There are plenty of over avenues along which Paul Krugman's views can be criticized, but a historical argument relying on such tenuous assumptions will probably only convince those who are true believers already.

2 comments:

  1. Hi Nick,

    Thanks for your comments. Two replies:

    1. "Earle thinks that monetary injections are non-neutral, that is, they affect relative prices in the economy. This is a point of serious contention between Austrians and Monetarists, the latter camp believing that monetary injections are largely neutral. Personally, I think the Austrians are ahead on this point, but it's inaccurate to portray this as a closed issue."

    I do believe that, but I don't view it as a closed issue, nor did I claim that it's a closed issue. But one would expect, I'm sure, that in an article espousing the Austrian perspective, one would apply the Austrian theory.

    2. However, you are absolutely correct, and I confess to having sloppily described my position. Setting/targeting interest rates is not "setting prices across the entire economy"; that's an oversimplified, erroneous description; rather, I should have said that the Fed's activity prices (or attempts to price) present money in terms of future money, which is arguably a form of 'price control' in the sense that it influences prices variously across an economy - differently, depending upon what stage of production they are in, and unevenly over time. Written better, I would have been clearer. "Tantamount" to price fixings, whether floors or ceilings, it is not.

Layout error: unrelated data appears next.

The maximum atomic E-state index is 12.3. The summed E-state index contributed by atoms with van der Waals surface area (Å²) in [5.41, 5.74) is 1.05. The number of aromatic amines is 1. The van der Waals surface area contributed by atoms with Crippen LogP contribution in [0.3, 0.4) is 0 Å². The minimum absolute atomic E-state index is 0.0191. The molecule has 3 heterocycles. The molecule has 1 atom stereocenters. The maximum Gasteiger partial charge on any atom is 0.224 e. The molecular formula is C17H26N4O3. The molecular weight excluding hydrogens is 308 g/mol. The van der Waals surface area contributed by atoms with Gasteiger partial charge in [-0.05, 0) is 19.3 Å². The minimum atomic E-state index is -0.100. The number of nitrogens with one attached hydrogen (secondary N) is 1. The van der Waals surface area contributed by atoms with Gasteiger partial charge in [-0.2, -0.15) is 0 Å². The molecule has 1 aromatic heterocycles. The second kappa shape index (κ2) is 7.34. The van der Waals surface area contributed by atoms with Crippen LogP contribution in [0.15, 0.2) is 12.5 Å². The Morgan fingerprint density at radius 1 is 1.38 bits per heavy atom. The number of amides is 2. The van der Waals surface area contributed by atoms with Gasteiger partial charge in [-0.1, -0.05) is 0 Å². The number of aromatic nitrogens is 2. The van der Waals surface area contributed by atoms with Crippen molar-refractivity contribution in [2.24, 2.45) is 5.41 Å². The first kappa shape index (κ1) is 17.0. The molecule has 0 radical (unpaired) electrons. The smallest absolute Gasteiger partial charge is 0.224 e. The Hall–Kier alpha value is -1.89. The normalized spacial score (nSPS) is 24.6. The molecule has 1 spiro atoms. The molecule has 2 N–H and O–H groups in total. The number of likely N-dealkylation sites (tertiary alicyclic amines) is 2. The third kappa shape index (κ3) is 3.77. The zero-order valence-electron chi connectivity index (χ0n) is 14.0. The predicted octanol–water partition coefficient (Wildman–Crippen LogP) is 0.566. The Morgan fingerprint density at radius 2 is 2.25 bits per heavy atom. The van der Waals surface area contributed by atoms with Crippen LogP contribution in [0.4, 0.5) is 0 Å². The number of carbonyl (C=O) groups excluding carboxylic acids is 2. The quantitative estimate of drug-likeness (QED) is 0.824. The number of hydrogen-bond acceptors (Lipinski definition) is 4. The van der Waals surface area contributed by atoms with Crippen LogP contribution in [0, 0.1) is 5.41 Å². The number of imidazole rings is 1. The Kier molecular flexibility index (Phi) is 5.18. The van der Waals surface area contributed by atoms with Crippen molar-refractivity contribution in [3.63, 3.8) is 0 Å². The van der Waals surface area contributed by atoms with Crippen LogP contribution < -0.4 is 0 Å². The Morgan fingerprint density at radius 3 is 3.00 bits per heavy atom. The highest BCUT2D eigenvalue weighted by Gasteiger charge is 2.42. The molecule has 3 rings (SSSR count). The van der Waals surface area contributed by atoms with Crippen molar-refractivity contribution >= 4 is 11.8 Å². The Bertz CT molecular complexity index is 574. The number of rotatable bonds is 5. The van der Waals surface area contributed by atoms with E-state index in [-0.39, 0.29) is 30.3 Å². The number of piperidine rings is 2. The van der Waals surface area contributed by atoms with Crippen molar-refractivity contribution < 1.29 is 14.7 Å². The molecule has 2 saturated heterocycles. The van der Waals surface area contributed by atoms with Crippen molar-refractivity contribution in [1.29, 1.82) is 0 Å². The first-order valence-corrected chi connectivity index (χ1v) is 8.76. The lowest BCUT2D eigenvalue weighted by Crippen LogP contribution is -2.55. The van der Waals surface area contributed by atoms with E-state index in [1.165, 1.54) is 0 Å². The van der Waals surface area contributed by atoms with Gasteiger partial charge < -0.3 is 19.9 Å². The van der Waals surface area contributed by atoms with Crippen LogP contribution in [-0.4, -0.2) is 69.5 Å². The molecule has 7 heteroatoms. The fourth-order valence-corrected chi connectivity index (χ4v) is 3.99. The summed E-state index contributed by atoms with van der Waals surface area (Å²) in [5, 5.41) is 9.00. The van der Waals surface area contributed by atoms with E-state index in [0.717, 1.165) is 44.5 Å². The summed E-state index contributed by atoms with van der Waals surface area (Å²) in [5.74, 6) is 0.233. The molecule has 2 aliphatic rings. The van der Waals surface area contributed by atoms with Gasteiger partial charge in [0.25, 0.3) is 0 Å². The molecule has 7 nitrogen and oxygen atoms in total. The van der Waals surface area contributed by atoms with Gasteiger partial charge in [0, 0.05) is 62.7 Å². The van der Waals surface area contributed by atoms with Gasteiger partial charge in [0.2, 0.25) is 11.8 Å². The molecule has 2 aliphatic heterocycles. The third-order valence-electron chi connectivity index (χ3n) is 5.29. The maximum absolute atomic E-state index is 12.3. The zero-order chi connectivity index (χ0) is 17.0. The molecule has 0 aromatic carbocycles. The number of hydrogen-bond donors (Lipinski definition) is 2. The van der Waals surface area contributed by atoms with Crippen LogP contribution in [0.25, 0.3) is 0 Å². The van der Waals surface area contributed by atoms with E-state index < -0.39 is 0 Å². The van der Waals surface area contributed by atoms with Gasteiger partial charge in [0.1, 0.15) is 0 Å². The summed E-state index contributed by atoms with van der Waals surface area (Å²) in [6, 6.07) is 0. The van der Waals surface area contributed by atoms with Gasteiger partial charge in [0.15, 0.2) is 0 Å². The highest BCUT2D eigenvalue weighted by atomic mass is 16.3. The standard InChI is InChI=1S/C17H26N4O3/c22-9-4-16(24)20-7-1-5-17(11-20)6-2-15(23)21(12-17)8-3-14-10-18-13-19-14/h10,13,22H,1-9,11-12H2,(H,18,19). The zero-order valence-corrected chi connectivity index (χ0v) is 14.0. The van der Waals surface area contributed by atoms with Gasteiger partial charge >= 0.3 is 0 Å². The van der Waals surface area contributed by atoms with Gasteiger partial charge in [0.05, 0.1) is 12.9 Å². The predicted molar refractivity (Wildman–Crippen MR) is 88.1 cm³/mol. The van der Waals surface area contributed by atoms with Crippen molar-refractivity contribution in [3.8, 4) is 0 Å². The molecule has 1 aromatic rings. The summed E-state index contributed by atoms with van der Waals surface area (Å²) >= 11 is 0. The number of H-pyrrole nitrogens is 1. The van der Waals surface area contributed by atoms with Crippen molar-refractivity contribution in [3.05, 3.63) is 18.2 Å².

Thanks,

    Pete Earle

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  2. Hi Pete,

    thanks for stopping by. While my praise to your article was limited in my first post, I found it overall very informative and interesting. I just couldn't miss the opportunity to nit-pick.

    My goal was definitely not to shoot down the overall point I took from your article - the questionable economic policies advocated by a certain NYT columnist - or discredit your Austrian style of analysis. I just thought it interesting to note which parts were most dependent on particularly Austrian assumptions, and possibly seen as more controversial by the "average" economic reader. It may also have been sloppy wording on my part to infer that you viewed it as a closed issue.

    The general analogy between money creation's effect on different stages of production and price fixing makes sense to me, and I can see the logic which led you to it in your Mises Daily article. I know my own evaluation - that price controls are worse than monetary manipulation - could potentially be argued as well, although a quantitative demonstration either way would be difficult.

    Thanks for your response, and I'll keep an eye out for your writings in the future to perhaps continue the conversation.

    -Nick